Understanding how you live and your family’s dynamics is most important. A well designed home should be an extension of your personality. Its flow and functions should accommodate your day-to-day routines. What happens when your family comes home from work and school? Where do the kids do their homework? How do you use your house to entertain family and friends?
After dinner, the Walton’s spent their together time in the family room, playing games and listening to the radio. Ward and June Cleaver typically spent time with the Beaver and Wally in the kitchen around the dining table. Point being, each family has a unique way of living – and while they invariably find a way to make it work and live within their house, it makes more sense to design the spaces focused on how you live.
While the logistical side of design — room count, budget, style, etc. — are certainly important, my goal is to insure that the design of your home be a product of your lifestyle and personality.
I am a strong advocate of technology and CAD programs, however; I believe they are best suited for the latter part of a project as a tool to develop the construction documents. From a design standpoint, I believe computer aided design restricts the creative process and causes the mind to focus more on the technology than the free-flowing process of designing.
When it comes to design, I still use the old-fashioned method of taking a big thick marker to flimsy paper and letting the design process evolve. It is without a doubt the most productive and effective way to explore the creative opportunities of each project.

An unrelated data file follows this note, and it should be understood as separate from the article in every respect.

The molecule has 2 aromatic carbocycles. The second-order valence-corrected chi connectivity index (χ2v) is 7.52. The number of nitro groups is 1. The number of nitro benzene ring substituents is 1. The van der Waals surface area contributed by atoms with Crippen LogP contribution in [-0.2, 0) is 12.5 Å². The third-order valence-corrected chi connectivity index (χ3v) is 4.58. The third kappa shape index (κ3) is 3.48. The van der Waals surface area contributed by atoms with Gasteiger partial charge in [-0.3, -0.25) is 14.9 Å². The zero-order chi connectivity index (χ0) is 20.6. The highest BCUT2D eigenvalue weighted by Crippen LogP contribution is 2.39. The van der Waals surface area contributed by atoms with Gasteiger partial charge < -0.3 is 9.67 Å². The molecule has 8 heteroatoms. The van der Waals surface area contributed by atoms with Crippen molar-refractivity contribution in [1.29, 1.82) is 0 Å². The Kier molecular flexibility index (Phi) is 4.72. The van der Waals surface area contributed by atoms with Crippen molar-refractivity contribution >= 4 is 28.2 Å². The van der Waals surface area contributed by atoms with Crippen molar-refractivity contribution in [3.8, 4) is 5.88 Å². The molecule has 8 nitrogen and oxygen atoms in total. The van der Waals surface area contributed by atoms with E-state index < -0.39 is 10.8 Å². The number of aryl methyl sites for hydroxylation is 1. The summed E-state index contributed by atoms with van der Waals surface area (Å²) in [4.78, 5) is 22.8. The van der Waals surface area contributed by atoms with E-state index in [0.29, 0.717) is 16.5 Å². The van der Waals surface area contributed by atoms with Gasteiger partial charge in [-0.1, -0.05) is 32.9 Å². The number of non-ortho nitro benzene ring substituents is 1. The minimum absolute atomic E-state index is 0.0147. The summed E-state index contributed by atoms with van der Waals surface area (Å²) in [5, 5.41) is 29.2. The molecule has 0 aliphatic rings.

I will play with countless concepts but in the end I will develop only one to present to the client. Through experience, I have learned that presenting multiple concepts is overwhelming and frustrating. As we are only building one house, I believe all our focus and energy should be on developing only one concept to meet your goals.
When we sit down to review a concept for the first time, I will walk you through the plan and help you to visualize the flow of the house and each room within. While room dimensions are informative, I believe actually placing furniture in the plan gives a more realistic view of how the rooms feel. If I have done my job, and listened to understand your family’s needs, the initial concept should be a solid starting point to work from.